Serves a Crowd

Orange Almond Polenta Cake

January 20, 2011
4 Ratings
  • Makes 12-16 slices
Author Notes

I once saw a recipe in an English cookery magazine for orange polenta cake with rosemary. I think I even made it for a dinner party and it satisfied guests who both loved dessert and those who were only tempted by items that were not too sweet and dessert-y. Of course I could not find the recipe. So I had to adapted one from Nigella Lawson's lemon polenta cake in hope that my version would be as good as her dessert and my apron would accentuate all the right curves like all of her’s do.

I swapped out lemon for orange zest and upped the overall quantity to get the flavor I desired. I combined two almond flours — one very expensive one made from blanched nuts and one lesser priced one (still a bit pricey, I am afraid) made from nuts with their skins on.

In the syrup to be drizzled on the hot cake, I used the juices of the three oranges I zested, plus the juice of a half a Meyer lemon to increase the intensity, and a healthy dose of Grand Manier.


What You'll Need
  • For the cake
  • 1 cup white sugar
  • 7 ounces unsalted butter, at room temperature
  • 1 cup almond meal from blanched almonds (I used Bob’s Red Mill)
  • 1 cup almond flour from whole almonds (I used Shiloh Farms)
  • ¾ cups cornmeal
  • 1 ½ teaspoons baking powder
  • 3 eggs
  • Zest of 3 oranges
  • For the syrup
  • ½ cup fresh orange juice
  • Juice of half of a Meyer lemon
  • 1 cup confectioner’s sugar
  • 3 T Grand Manier
  1. Preheat oven to 350 degrees. Line the bottom of a 9- or 10-inch spring form pan with parchment. Butter the sides of the plan well.
  2. Put the sugar in the bowl of a food processor with a metal blade and process the sure for about a minute to get superfine sugar.
  3. In the bowl of a stand mixer with the paddle attachment, pour the sugar and add the butter to it. Beat the butter and sugar together until they are light and fluffy which takes about 2 minutes.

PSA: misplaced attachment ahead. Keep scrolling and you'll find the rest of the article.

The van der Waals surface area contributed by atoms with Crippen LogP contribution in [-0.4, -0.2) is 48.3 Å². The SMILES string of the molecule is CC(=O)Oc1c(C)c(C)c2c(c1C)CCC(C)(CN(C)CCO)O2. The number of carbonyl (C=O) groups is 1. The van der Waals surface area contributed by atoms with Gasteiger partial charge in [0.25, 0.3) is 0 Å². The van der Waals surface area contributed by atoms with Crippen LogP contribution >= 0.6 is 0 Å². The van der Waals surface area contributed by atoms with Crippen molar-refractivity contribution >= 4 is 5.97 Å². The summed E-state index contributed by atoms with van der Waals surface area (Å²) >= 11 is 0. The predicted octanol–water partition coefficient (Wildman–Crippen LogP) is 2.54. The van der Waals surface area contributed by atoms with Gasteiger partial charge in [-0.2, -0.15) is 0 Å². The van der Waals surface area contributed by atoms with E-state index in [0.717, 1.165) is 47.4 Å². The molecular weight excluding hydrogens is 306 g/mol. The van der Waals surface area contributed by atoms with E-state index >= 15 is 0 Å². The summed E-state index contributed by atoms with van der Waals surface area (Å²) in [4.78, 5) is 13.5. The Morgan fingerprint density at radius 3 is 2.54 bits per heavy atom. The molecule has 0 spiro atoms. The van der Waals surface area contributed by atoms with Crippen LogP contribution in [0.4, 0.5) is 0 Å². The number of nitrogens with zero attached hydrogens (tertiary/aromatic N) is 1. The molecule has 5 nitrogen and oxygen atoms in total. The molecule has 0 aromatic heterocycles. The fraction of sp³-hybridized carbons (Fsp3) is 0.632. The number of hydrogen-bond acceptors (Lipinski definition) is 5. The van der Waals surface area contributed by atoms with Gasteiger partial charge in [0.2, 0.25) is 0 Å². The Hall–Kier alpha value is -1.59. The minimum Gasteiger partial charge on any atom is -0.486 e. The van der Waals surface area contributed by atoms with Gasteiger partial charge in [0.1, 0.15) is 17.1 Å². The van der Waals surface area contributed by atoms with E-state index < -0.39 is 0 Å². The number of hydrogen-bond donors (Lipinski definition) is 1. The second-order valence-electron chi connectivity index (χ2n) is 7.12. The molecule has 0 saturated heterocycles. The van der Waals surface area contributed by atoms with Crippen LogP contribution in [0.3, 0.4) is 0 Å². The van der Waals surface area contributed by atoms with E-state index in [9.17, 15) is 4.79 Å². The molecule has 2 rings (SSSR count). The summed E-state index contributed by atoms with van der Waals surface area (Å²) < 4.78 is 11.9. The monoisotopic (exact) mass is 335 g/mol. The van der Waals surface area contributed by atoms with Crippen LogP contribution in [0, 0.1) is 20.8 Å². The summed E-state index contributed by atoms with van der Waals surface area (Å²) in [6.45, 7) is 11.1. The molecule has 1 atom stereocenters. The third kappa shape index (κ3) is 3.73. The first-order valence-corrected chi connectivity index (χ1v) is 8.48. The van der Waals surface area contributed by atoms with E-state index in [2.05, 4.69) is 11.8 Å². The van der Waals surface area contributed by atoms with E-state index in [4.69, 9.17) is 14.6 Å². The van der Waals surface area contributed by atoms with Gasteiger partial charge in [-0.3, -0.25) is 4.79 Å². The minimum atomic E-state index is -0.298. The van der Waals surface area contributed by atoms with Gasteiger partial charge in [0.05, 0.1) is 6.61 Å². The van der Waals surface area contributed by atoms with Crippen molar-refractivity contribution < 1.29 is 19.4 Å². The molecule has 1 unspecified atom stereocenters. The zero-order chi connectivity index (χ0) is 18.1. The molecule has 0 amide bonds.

4. In a separate bowl, mix the almond flours, cornmeal and baking powder.
  5. Add ¼ of the flour mixture to the butter/sugar mixture, beat well. Add one egg and beat well. Alternate flour and egg additions until all are incorporated.
  6. Stir in the orange zest. Spread into the prepared pan and place in the oven on the middle rack. Bake for 40-50 minutes. The middle of the cake should be a little jiggly, but a cake tester should come out clean from a dip in the middle when it is done. The middle of the cake will deflate when you take it out to cool. Do not remove the sides of the pan at this juncture.
  7. For the glaze, put the orange and lemon juice, confectionary sugar and orange liquor into a small pan and heat enough to fully melt the sugar and reduces slightly.
  8. Using the cake tester tool, poke many, tiny holes into the top of the cake. Carefully spoon the hot syrup over the cake until it’s all absorbed. Cool the cake completely with the pan still intact.
  9. To serve, remove the side of the pan and slice. Take cake to use a cake server as the middle of the cake will by soft and syrupy.

See what other Food52ers are saying.

  • cheese1227
  • healthierkitchen
  • Kelli Kaltenbach
    Kelli Kaltenbach
I am an excellent eater (I have been all my life). I’m a pretty good cook (Ask my kids!). And my passable writing improves with alcohol (whether it's the writer or the reader that needs to drink varies by sentence.). I just published my first cookbook, Green Plate Special, which focuses on delicious recipes that help every day cooks eat more sustainably.

5 Reviews

Kelli K. June 3, 2018
Sounds heavenly!
Kelli K. June 3, 2018
Oh and grand mariner - I mean yes!
cheese1227 January 20, 2011
Wow, do you have a love of almonds or a gluten issue in your home that has you testing all of these recipes?

I have to admit that mixing the two almond flours was not a stroke of culinary genius but based on the fact that I only had a cup of the Bob's Red Mill and the store only had the Shiloh Farms (a local milling outfit) to run my second test of the cake. And I liked both the color and the texture the skin-on almond flour gave the cake but thought using only that would likely do something to its ability to hold together.

I paired this cake with a orange and almond adjustement to Brenna's cardamom cherry sauce and salted honey nuts that she served with her winning saffron semifreddo.
healthierkitchen January 20, 2011
No gluten issues, but always playing around with non-white flour options. I think I made the macaroons for Passover last year and only had the Bob's Red Mill that time though I usually have the Trader Joes and didn't think too much about it. Mine were tasty, but looked nothing like Winnie Ab's and had less body, so I figured out the difference. I was going to ask what your sauce was!
healthierkitchen January 20, 2011
Sounds delicious! I like a lighter dessert like this. It's amazing how much the Bob's Red Mill is, isn't it? I use that for some applications and the Trader Joe's (with skins) for others. I found that in Winnie Ab's macaroons, the Bob's was not a benefit and the Trader Joes was the better (and cheaper!) choice. In contrast, amousebouche's cake definitely needs the skinless version. I like how you mix the two! And I love Grand Marnier!